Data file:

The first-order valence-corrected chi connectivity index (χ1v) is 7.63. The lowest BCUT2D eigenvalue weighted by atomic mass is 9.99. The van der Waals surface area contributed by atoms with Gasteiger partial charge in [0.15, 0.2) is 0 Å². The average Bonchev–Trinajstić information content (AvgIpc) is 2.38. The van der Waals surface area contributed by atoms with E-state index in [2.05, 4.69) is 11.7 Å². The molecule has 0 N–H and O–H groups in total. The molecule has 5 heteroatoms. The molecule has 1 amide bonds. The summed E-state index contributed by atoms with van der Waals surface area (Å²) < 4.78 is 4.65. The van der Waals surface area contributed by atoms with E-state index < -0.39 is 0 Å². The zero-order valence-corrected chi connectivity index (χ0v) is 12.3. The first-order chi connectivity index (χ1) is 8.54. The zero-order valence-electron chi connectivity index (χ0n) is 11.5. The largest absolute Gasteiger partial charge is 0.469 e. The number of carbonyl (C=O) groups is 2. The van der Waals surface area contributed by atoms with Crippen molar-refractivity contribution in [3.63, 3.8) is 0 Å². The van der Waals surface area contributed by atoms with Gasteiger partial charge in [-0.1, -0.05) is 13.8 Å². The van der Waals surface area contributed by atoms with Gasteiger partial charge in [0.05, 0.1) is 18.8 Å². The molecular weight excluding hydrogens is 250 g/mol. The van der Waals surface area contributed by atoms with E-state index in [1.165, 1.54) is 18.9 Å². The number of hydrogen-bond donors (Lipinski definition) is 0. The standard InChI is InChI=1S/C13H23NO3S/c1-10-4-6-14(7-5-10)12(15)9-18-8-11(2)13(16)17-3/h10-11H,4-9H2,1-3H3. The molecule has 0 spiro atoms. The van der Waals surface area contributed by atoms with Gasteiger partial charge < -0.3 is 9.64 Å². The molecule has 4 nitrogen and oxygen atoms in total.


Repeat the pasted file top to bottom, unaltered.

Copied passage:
The first-order valence-corrected chi connectivity index (χ1v) is 7.63. The lowest BCUT2D eigenvalue weighted by atomic mass is 9.99. The van der Waals surface area contributed by atoms with Gasteiger partial charge in [0.15, 0.2) is 0 Å². The average Bonchev–Trinajstić information content (AvgIpc) is 2.38. The van der Waals surface area contributed by atoms with E-state index in [2.05, 4.69) is 11.7 Å². The molecule has 0 N–H and O–H groups in total. The molecule has 5 heteroatoms. The molecule has 1 amide bonds. The summed E-state index contributed by atoms with van der Waals surface area (Å²) < 4.78 is 4.65. The van der Waals surface area contributed by atoms with E-state index < -0.39 is 0 Å². The zero-order valence-corrected chi connectivity index (χ0v) is 12.3. The first-order chi connectivity index (χ1) is 8.54. The zero-order valence-electron chi connectivity index (χ0n) is 11.5. The largest absolute Gasteiger partial charge is 0.469 e. The number of carbonyl (C=O) groups is 2. The van der Waals surface area contributed by atoms with Crippen molar-refractivity contribution in [3.63, 3.8) is 0 Å². The van der Waals surface area contributed by atoms with Gasteiger partial charge in [-0.1, -0.05) is 13.8 Å². The van der Waals surface area contributed by atoms with Gasteiger partial charge in [0.05, 0.1) is 18.8 Å². The molecular weight excluding hydrogens is 250 g/mol. The van der Waals surface area contributed by atoms with E-state index in [1.165, 1.54) is 18.9 Å². The number of hydrogen-bond donors (Lipinski definition) is 0. The standard InChI is InChI=1S/C13H23NO3S/c1-10-4-6-14(7-5-10)12(15)9-18-8-11(2)13(16)17-3/h10-11H,4-9H2,1-3H3. The molecule has 0 spiro atoms. The van der Waals surface area contributed by atoms with Gasteiger partial charge < -0.3 is 9.64 Å². The molecule has 4 nitrogen and oxygen atoms in total.